The structure of interests that induce corruption transactions is complex. Based on Tanzi’s analysis, drivers of corruption interest divided into supply and demand factors are summarised in the charticle. One descriptive model that enhances the analysis of corruption behaviour is the so-called principal-agent model.It includes several assumptions:
a. Corruption occurs in the interactions (exchanges) between two actors: public organisations and citizens/businesses. At least one on the actors is a collective unit (the public organisation), which consists of at least two individual actors: principal and agent. Every public organisation is created to serve a public function. The embodiment of this function and the associated discretionary power is with the principal. The agent is the public official who is directly responsible for the implementation of the public function. While the principal is “the holder” of public power, the agent is entrusted with this power by the principal.
b. Due behaviour of public officials (the agents) is prescribed by the rules (laws, norms, prescriptions, etc.) and processes governing the work of the public organisation. Corruption in this context is defined as either (a) noncompliance with rules (violation), which is aimed at and/or results in private benefits for the official or (b) misusing the gaps in the existing processes for exercising corruption transaction. As the behaviour of officials is essentially the use of entrusted public power, corruption is the abuse of this power and also the breach of trust in the relation between the principal and the agent in favour of the client.
c. Corruption acts have two main characteristics which make them difficult to observe and categorise: they are hidden and involve mimicry. These complement each other: if/when a corruption act is exposed, officials almost always make an attempt to interpret their noncompliance with rules as a mistake, poor performance, lack of competence, etc., in order to hide that the noncompliance was deliberate for private gain. As mistakes happen in all
contexts, it is often very difficult to distinguish between “normal” noncompliance and deliberate noncompliance.
d. The public sector is comprised of hierarchies of organisations (central government, local government, agencies, departments, etc.) governed by their internal processes. Except for the highest levels of government, public organisations are in turn agents of the highest level – the President, Prime Minister, etc., which appear as “superior principals.”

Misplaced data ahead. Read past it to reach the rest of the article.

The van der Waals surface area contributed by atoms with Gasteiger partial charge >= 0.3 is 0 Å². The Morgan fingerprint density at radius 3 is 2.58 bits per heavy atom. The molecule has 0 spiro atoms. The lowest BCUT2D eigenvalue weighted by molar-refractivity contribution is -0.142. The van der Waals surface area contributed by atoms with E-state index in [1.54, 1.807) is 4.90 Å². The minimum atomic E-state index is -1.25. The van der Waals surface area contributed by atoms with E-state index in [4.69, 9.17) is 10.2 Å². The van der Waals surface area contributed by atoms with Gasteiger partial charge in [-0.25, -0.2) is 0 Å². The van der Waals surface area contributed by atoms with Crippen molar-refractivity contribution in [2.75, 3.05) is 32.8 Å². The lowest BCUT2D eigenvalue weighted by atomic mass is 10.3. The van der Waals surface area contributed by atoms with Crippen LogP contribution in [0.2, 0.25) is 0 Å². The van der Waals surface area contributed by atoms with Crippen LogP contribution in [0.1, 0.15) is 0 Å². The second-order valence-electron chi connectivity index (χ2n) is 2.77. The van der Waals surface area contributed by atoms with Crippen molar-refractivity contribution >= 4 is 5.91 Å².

e. A corruption transaction can be described as an exchange of resources. The resource of the agent is discretionary power and it is exchanged for the resource of the client – the benefit or gain that the agent receives (money, favours gifts, etc.).
f. The main driver of corruption exchanges is interest. For the agent the interest is defined by the possible gain or benefit. For the client, the interest lies in the need to ‘get things done’ and this entails either deliberate noncompliance with rules by the official (when the client wants to bend the rules in his/her favour) or enforcing compliance with the rules when the agent deliberately resorts to procedural tricks for indefinitely postponing the required decision (‘oiling the cogwheels’).
For more information see:
Mapping Anticorruption Enforcement Instruments, Center for the Study of Democracy, 2015.
Gambetta, D. (2002). Corruption: An Analytical Map. In S. Kotkin & A. Sajo (Eds.), Political Corruption in Transition: A Skeptic’s Handbook (pp. 33–56). Budapest: CEU Press.
Rothstein, B. (Ed.). (2014).
State-of-the-Art Report on Theories and Harmonised Concepts of Corruption. Quality of Government Institute and Rothstein, B. (2014). “What is the Opposite of Corruption?” Third World Quarterly, 35(5), 737-752. doi:10.1080/01436597.2014.921424